I’m happy with where the horses are at the moment. I tend not to run too many over the summer, but the few that we have been running have been going well, not least Ma Belle Noir who has won three times. We’ve been delighted that she’s finally got her head in front and we’re looking forward to trying her over fences on her next outing.
Lady Adare was also a pleasing success last week in her first start over fences. She’s a mare who showed plenty of promise in her first season with us and, while things didn’t quite go to plan last year, we think we’ve finally sorted her wind now. We’ve always felt that she’s a chaser in the making and we’re delighted that she got off to a good start at Worcester.
There’s a Listed Mares’ Novice Chase at Bangor-on-Dee in November and, hopefully, we’ll go there with her next. With her wind, she’s not a horse that’ll go on very testing ground, so we’ll have to keep monitoring conditions for her. I’d like to think that there’s scope for her to be winning black-type over fences; there’s a good programme for mares now, and those races are the ones we’d like to target with her.
Gin Coco finished fifth at Ffos Las in the Welsh Champion Hurdle. His best form has been on better ground and, while this was a solid run, he wasn’t spectacular. When he came to make his challenge, he just couldn’t quite pick up as well as he does on better ground. He has far from disgraced himself, though, and we’ve always felt there was a good handicap hurdle in him, so we’ll look at Ascot’s first jumps meeting in November and get him an entry in the Greatwood. He’s not the easiest horse to find races for over the winter, due to his ground preferences, so that’s why we didn’t see him out between the Greatwood and the County Hurdle last year.
We tend to give him a break in the depths of winter, with a view to get him back out in the Spring. He was ready for a run last week, and we were able to get him out a little earlier than some of our other horses on that ground. We’ve some more targets for him before the ground gets too testing. As long as we don’t get too many of these storms, we should be alright! He’s a horse who goes well fresh, which makes targeting and planning backwards a bit easier.
Newton Abbot, Saturday
We’re looking forward to Might I making his chase debut in the Intermediate Chase (13:40), where he is taking on two other runners, one trained by my former boss Paul Nicholls, and the other by my former colleague, Dan Skelton, who was Assistant when I was Pupil Assistant. I think it’s the first time when just the three of us are represented! This is Might I’s chase debut, whereas the other two have form and are second season chasers. This is a nice place to get him started, though, as he won his maiden hurdle at this track and the ground won’t be a problem. He hasn’t actually won since that maiden hurdle victory, but he’s run some very good races in defeat. We tried mission impossible when conceding six pounds to Constitution Hill in a novice hurdle and finished the runner up in a Grade 1 at Aintree as a novice. He was also fourth in the Martin Pipe last year off top-weight, so he’s just been a little bit unlucky.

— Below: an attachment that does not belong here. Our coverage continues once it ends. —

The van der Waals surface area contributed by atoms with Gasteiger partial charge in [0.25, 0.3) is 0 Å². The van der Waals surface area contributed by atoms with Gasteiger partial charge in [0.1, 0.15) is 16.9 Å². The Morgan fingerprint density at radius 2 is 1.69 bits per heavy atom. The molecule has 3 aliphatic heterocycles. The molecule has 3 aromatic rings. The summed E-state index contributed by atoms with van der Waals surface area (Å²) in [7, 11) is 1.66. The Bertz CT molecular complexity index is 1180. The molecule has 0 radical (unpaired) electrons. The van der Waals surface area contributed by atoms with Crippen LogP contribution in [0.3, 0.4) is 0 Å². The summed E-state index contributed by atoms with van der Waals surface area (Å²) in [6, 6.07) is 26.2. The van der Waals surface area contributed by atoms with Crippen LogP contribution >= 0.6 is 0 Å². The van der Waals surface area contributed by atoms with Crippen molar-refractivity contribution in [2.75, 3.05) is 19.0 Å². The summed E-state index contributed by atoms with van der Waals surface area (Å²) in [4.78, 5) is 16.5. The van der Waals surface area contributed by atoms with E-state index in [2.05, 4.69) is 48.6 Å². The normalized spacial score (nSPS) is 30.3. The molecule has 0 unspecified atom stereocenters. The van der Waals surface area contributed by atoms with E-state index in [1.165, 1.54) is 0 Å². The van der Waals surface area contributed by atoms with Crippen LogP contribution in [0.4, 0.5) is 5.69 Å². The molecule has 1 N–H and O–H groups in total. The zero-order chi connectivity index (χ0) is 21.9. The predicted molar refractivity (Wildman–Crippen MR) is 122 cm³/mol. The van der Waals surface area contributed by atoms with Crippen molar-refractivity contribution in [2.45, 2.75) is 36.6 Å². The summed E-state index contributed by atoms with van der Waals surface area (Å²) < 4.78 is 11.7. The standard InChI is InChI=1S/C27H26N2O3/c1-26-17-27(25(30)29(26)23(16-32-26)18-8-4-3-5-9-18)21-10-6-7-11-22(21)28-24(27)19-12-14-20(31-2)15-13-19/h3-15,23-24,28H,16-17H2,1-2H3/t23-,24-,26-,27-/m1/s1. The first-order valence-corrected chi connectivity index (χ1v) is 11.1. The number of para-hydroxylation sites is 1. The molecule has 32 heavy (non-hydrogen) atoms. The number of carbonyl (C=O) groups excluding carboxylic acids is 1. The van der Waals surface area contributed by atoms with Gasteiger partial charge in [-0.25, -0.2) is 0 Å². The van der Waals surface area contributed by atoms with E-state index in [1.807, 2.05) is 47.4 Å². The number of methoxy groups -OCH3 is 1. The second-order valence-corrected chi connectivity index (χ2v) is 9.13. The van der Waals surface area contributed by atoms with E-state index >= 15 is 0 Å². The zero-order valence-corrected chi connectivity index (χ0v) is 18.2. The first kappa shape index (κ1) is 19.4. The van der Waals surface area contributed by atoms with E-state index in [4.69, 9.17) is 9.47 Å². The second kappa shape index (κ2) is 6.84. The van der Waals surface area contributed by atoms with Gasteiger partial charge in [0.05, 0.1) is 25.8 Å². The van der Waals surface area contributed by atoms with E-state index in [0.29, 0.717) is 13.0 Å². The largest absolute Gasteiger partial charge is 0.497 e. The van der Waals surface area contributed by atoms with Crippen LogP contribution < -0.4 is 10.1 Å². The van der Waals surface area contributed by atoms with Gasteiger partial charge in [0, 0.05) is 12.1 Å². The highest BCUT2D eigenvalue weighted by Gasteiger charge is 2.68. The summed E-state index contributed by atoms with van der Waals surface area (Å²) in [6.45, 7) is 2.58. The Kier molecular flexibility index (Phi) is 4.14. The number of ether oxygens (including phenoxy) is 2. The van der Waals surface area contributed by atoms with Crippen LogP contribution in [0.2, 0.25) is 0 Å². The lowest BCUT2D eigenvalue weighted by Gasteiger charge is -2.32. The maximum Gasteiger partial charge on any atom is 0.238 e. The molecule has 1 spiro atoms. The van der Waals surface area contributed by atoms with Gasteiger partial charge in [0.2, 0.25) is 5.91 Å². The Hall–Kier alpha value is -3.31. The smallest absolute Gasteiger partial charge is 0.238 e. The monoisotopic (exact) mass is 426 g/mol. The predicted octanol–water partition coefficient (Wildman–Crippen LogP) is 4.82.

Saturday is more a case of a small field and nice place to start him off over the bigger obstacles. His schooling has gone well at home, and we’re looking forward to seeing him on the racecourse, hopefully doing what we know he can at home. He gets a bit of weight from the other two runners, being a novice, but he lacks the experience that they have. It’ll be somewhere to build from. He’s not overly big for a chaser, but he’s big enough and we’re delighted with how he’s been jumping at home. He’s a half-brother to Stattler, who is a previous winner of the National Hunt Chase at the Cheltenham Festival. Might I is ready for chasing now and I’d like to see him get back into the winning groove.
Whitehotchillifili returns to the racecourse (15:35) having spent the spring at stud in France, where she failed to get in foal, so she has come back into training. She loves the mud – she can’t have it soft enough – and, while we haven’t run her over 3m2f before, she’s run very well over a stiff three-miles before and Ben Bromley takes off a very useful five pounds. We’re looking forward to getting her season underway and the fact that the ground is in her favour is a real positive. She was the runner up on her last start, so we know she can be competitive off her mark and hope that she can go close on her reappearance.
She’s come back from stud showing all of her usual enthusiasm and hasn’t been distracted by her time away. She’s given her owners some great fun days out, and – at her age – this season will just be about trying to get her head in front again before she goes back to stud again in the Spring. No big, fancy aims for her this time – we’ll just do the best we can over hurdles.
Deeper Blue only had the one run last season but has made a good recovery from his time on the sidelines. We were slightly disappointed with his only run over fences last season, but the trip was a little on the short side, and he just got found out. We’re running him over 2m3f at Plumpton, which is more suitable. He does jump well at home, and he’s gone well over hurdles. We’re not envisaging Plumpton posing any problems, so it’ll be good to see him back in action and, hopefully, we can get his career back on track.
‘One To Follow’ for the Season
We took a lorry-load of horses over to Lambourn yesterday to school over fences and one that we were particularly pleased with was Hymac. He’s lightly raced but has won a bumper and placed over hurdles last year. We’ll be going straight in for some novice handicap chasing with him, and he could be seen out in the next week or 10 days, and he could be a good one to follow in handicaps through the season.
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